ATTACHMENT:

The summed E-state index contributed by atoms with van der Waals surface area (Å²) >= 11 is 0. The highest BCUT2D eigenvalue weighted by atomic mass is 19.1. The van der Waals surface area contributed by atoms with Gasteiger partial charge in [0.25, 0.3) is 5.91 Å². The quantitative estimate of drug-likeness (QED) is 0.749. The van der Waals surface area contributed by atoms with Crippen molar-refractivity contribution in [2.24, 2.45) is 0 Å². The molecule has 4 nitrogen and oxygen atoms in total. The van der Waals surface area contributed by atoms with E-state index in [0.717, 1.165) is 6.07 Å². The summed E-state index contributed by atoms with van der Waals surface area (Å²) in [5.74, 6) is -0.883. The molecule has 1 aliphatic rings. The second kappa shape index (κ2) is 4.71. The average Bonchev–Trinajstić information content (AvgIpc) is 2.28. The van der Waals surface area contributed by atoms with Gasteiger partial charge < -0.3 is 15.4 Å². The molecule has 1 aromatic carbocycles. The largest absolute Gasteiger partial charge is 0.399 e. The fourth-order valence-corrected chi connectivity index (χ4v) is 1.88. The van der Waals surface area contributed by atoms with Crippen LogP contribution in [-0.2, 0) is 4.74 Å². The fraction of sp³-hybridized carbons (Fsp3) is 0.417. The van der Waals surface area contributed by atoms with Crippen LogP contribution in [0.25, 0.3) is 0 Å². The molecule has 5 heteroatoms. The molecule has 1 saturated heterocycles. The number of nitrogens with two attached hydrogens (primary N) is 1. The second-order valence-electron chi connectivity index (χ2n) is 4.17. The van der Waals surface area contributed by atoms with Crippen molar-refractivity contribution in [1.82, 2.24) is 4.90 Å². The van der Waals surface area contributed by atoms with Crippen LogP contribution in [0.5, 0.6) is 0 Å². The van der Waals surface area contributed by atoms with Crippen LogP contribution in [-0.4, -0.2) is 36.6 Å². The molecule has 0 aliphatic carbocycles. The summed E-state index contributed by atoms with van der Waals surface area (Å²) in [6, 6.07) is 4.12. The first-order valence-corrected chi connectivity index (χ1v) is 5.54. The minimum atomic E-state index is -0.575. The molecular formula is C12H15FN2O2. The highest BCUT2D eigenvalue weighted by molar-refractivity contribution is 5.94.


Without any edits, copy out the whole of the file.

The summed E-state index contributed by atoms with van der Waals surface area (Å²) >= 11 is 0. The highest BCUT2D eigenvalue weighted by atomic mass is 19.1. The van der Waals surface area contributed by atoms with Gasteiger partial charge in [0.25, 0.3) is 5.91 Å². The quantitative estimate of drug-likeness (QED) is 0.749. The van der Waals surface area contributed by atoms with Crippen molar-refractivity contribution in [2.24, 2.45) is 0 Å². The molecule has 4 nitrogen and oxygen atoms in total. The van der Waals surface area contributed by atoms with E-state index in [0.717, 1.165) is 6.07 Å². The summed E-state index contributed by atoms with van der Waals surface area (Å²) in [5.74, 6) is -0.883. The molecule has 1 aliphatic rings. The second kappa shape index (κ2) is 4.71. The average Bonchev–Trinajstić information content (AvgIpc) is 2.28. The van der Waals surface area contributed by atoms with Gasteiger partial charge < -0.3 is 15.4 Å². The molecule has 1 aromatic carbocycles. The largest absolute Gasteiger partial charge is 0.399 e. The fourth-order valence-corrected chi connectivity index (χ4v) is 1.88. The van der Waals surface area contributed by atoms with Crippen LogP contribution in [-0.2, 0) is 4.74 Å². The fraction of sp³-hybridized carbons (Fsp3) is 0.417. The van der Waals surface area contributed by atoms with Crippen LogP contribution in [0.25, 0.3) is 0 Å². The molecule has 5 heteroatoms. The molecule has 1 saturated heterocycles. The number of nitrogens with two attached hydrogens (primary N) is 1. The second-order valence-electron chi connectivity index (χ2n) is 4.17. The van der Waals surface area contributed by atoms with Crippen molar-refractivity contribution in [1.82, 2.24) is 4.90 Å². The van der Waals surface area contributed by atoms with Crippen LogP contribution in [0.5, 0.6) is 0 Å². The van der Waals surface area contributed by atoms with Crippen LogP contribution in [-0.4, -0.2) is 36.6 Å². The molecule has 0 aliphatic carbocycles. The summed E-state index contributed by atoms with van der Waals surface area (Å²) in [6, 6.07) is 4.12. The first-order valence-corrected chi connectivity index (χ1v) is 5.54. The minimum atomic E-state index is -0.575. The molecular formula is C12H15FN2O2. The highest BCUT2D eigenvalue weighted by molar-refractivity contribution is 5.94.